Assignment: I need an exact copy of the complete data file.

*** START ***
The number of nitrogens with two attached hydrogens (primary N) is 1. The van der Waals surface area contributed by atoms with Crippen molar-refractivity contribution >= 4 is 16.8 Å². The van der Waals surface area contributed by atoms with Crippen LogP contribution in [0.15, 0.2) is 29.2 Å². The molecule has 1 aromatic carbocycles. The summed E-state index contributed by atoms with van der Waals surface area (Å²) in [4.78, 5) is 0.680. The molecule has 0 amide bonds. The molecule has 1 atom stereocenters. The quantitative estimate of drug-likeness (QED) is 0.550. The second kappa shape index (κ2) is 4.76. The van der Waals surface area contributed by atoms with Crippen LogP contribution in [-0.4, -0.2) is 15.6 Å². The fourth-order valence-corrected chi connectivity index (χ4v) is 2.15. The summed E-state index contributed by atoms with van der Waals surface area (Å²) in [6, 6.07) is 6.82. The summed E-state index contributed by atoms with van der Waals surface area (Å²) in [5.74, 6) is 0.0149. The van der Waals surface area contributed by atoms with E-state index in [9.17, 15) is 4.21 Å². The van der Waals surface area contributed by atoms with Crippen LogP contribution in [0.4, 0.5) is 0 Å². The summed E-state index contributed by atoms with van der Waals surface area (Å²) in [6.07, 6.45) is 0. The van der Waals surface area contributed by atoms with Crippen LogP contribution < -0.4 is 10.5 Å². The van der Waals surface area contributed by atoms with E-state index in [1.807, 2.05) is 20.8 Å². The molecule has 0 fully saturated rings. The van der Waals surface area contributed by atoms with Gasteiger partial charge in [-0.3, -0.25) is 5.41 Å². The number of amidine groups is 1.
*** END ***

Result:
The number of nitrogens with two attached hydrogens (primary N) is 1. The van der Waals surface area contributed by atoms with Crippen molar-refractivity contribution >= 4 is 16.8 Å². The van der Waals surface area contributed by atoms with Crippen LogP contribution in [0.15, 0.2) is 29.2 Å². The molecule has 1 aromatic carbocycles. The summed E-state index contributed by atoms with van der Waals surface area (Å²) in [4.78, 5) is 0.680. The molecule has 0 amide bonds. The molecule has 1 atom stereocenters. The quantitative estimate of drug-likeness (QED) is 0.550. The second kappa shape index (κ2) is 4.76. The van der Waals surface area contributed by atoms with Crippen LogP contribution in [-0.4, -0.2) is 15.6 Å². The fourth-order valence-corrected chi connectivity index (χ4v) is 2.15. The summed E-state index contributed by atoms with van der Waals surface area (Å²) in [6, 6.07) is 6.82. The summed E-state index contributed by atoms with van der Waals surface area (Å²) in [5.74, 6) is 0.0149. The van der Waals surface area contributed by atoms with E-state index in [9.17, 15) is 4.21 Å². The van der Waals surface area contributed by atoms with Crippen LogP contribution in [0.4, 0.5) is 0 Å². The summed E-state index contributed by atoms with van der Waals surface area (Å²) in [6.07, 6.45) is 0. The van der Waals surface area contributed by atoms with Crippen LogP contribution < -0.4 is 10.5 Å². The van der Waals surface area contributed by atoms with E-state index in [1.807, 2.05) is 20.8 Å². The molecule has 0 fully saturated rings. The van der Waals surface area contributed by atoms with Gasteiger partial charge in [-0.3, -0.25) is 5.41 Å². The number of amidine groups is 1.